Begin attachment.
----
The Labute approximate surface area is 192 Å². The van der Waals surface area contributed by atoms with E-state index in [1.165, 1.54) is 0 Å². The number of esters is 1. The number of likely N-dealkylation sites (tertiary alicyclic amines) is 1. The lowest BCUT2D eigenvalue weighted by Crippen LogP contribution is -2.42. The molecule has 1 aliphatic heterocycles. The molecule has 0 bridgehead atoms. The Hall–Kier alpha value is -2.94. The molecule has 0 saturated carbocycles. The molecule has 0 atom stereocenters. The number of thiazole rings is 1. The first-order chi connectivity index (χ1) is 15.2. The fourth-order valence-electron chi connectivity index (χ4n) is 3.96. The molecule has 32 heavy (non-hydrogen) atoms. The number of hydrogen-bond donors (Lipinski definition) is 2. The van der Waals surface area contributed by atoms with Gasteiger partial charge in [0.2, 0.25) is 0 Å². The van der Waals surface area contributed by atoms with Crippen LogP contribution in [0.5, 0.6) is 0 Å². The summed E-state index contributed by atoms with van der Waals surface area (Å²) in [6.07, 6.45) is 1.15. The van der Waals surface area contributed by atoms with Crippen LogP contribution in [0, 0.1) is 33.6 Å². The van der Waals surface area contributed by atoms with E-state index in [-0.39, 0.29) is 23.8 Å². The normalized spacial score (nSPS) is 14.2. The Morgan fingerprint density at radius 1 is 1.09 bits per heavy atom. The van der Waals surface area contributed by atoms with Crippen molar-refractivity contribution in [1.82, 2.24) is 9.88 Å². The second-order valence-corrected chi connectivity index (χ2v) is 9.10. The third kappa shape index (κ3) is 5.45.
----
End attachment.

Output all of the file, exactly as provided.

The Labute approximate surface area is 192 Å². The van der Waals surface area contributed by atoms with E-state index in [1.165, 1.54) is 0 Å². The number of esters is 1. The number of likely N-dealkylation sites (tertiary alicyclic amines) is 1. The lowest BCUT2D eigenvalue weighted by Crippen LogP contribution is -2.42. The molecule has 1 aliphatic heterocycles. The molecule has 0 bridgehead atoms. The Hall–Kier alpha value is -2.94. The molecule has 0 saturated carbocycles. The molecule has 0 atom stereocenters. The number of thiazole rings is 1. The first-order chi connectivity index (χ1) is 15.2. The fourth-order valence-electron chi connectivity index (χ4n) is 3.96. The molecule has 32 heavy (non-hydrogen) atoms. The number of hydrogen-bond donors (Lipinski definition) is 2. The van der Waals surface area contributed by atoms with Gasteiger partial charge in [0.2, 0.25) is 0 Å². The van der Waals surface area contributed by atoms with Crippen LogP contribution in [0.5, 0.6) is 0 Å². The summed E-state index contributed by atoms with van der Waals surface area (Å²) in [6.07, 6.45) is 1.15. The van der Waals surface area contributed by atoms with Crippen LogP contribution in [0, 0.1) is 33.6 Å². The van der Waals surface area contributed by atoms with E-state index in [-0.39, 0.29) is 23.8 Å². The normalized spacial score (nSPS) is 14.2. The Morgan fingerprint density at radius 1 is 1.09 bits per heavy atom. The van der Waals surface area contributed by atoms with Crippen molar-refractivity contribution in [1.82, 2.24) is 9.88 Å². The second-order valence-corrected chi connectivity index (χ2v) is 9.10. The third kappa shape index (κ3) is 5.45.